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Last Updated: Monday, 19 December 2005, 17:03 GMT
'Gay weddings' first for Belfast
Shannon Sickles and Grainne Close
Shannon Sickles and Grainne Close say they are privileged
The first set of civil partnership ceremonies for gay couples in the UK have been held in Northern Ireland.

Two women, Shannon Sickles and Grainne Close, exchanged vows at Belfast City Hall, followed by a gay couple and another lesbian couple.

The new Civil Partnership Act provides same-sex couples with similar legal rights to married couples.

The first ceremonies in Scotland will take place on Tuesday, and in England and Wales on Wednesday.

Ms Sickles and Ms Close's ceremony took place at 1000 GMT at City Hall, which already has 20 provisional bookings for the services.

This is for all the people who went before us and this is for protection
Shannon Sickles

As they left City Hall, Ms Sickles said she was "delighted" and hoped that there would be "many more" civil partnership ceremonies.

The couple were cheered and applauded by supporters as they left the ceremony in a ribboned Hackney cab.

Speaking before the ceremony, Ms Close said they were "in a very privileged position".

"For us, this is about making a choice to have our civil rights acknowledged, and respected and protected as any human being," she said.

"We could not be here without the hard work of many queer activists and individuals from the queer community and we feel very privileged and blessed to be here doing this."

"This is for all the people who went before us and this is for protection," her partner Ms Sickles added.

Afterwards, Belfast couple Henry Kane and Christopher Flanagan also exchanged vows.


About 40 people staged a protest outside City Hall.

The Reverend David McIlveen, of the Free Presbyterian Church - among the protesters - said he was "very much opposed" to the "marriage in all but name" of gay couples.

The Bible described marriage as "a relationship between male and female for the bringing up of children", he told BBC News.

Anti-gay protesters
Anti-gay protesters lined up outside Belfast City Hall
"It is revealed as being an honourable relationship whereas the Bible speaks of same sex relationships as being an abomination. You cannot reconcile the two."

But Maria Quirey from Northern Ireland's Lesbian Advocacy Service said the ceremonies would be welcomed by many.

"I would remind people that we're talking about a minority, but quite a substantial minority and the British government have given the official figure now as 6% of the population," she said.

"So in the north of Ireland, we're talking about 100,000 people - men and women."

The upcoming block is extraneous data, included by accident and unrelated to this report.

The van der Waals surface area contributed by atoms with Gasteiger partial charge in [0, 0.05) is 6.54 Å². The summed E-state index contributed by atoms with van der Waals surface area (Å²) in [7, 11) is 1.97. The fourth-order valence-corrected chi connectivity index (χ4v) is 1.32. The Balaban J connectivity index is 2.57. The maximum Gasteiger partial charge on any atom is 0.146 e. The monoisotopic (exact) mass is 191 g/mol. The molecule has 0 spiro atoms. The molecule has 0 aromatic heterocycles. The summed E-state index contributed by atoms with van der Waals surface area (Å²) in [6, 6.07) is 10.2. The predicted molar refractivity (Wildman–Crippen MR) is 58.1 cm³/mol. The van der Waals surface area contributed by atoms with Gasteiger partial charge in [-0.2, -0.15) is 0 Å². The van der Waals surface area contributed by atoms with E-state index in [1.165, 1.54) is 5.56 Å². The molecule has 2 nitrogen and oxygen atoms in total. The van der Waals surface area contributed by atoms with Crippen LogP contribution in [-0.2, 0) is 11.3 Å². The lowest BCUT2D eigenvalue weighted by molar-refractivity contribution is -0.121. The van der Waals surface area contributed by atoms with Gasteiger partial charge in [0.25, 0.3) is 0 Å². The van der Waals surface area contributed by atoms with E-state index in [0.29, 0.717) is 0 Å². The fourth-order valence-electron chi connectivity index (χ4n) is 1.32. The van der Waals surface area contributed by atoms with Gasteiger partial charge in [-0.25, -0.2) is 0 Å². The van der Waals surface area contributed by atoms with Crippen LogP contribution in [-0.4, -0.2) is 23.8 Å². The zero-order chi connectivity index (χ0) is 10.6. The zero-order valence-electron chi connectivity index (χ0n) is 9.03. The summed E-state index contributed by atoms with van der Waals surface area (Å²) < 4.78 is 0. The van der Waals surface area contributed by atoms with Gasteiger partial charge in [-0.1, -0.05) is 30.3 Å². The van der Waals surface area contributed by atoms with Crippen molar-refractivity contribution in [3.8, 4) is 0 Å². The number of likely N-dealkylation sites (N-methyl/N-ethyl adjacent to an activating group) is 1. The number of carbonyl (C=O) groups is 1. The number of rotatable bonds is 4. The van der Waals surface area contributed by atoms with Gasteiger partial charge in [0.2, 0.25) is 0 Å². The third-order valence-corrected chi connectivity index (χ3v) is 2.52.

At least 1,200 ceremonies are confirmed as being scheduled across the UK already, according to figures from councils compiled by the BBC News website.

Busy Brighton

Hundreds of couples across the UK are expected to go ahead quickly, with Brighton conducting 198 ceremonies before the end of the year.

Overall, the city has taken 510 bookings for the coming months, thought to be the highest in the country.

It's been a long time coming, but it's a wonderful thing
Sarah Booker, Chalfont St Giles

Other cities which have seen strong interest include London, Manchester, Birmingham, Newcastle and Edinburgh.

Two weeks ago a terminally ill man from Brighton received special permission to go ahead with a ceremony before the normal 15-day waiting period after registration.

Matthew Roche, who had lung cancer, and Christopher Cramp held their ceremony hours after the Civil Partnership Act became law on 5 December. Mr Roche died the next day.

Campaigners say the law ends inequalities for same-sex couples.

Since it came into force, couples have been able to legally register an intention to form a civil partnership with local councils.

Henry Kane and Christopher Flanagan exchanged vows
Henry Kane and Christopher Flanagan exchanged vows

It means same-sex couples can have their relationships recognised in law for the first time.

It also provides registered gay and lesbian couples with a number of legal rights and entitlements already held by heterosexual couples in civil marriages.

But unlike marriages, the signing of the legal partnership papers does not need to happen in public.

Last month, Lisburn City Council in Northern Ireland overturned its policy regarding gay and lesbian unions.

The council had banned the use of its wedding room for same-sex civil partnership registrations, prompting gay activists to threaten legal action.

After consulting lawyers, a council committee decided the ban should be lifted.

See the couple after the ceremony

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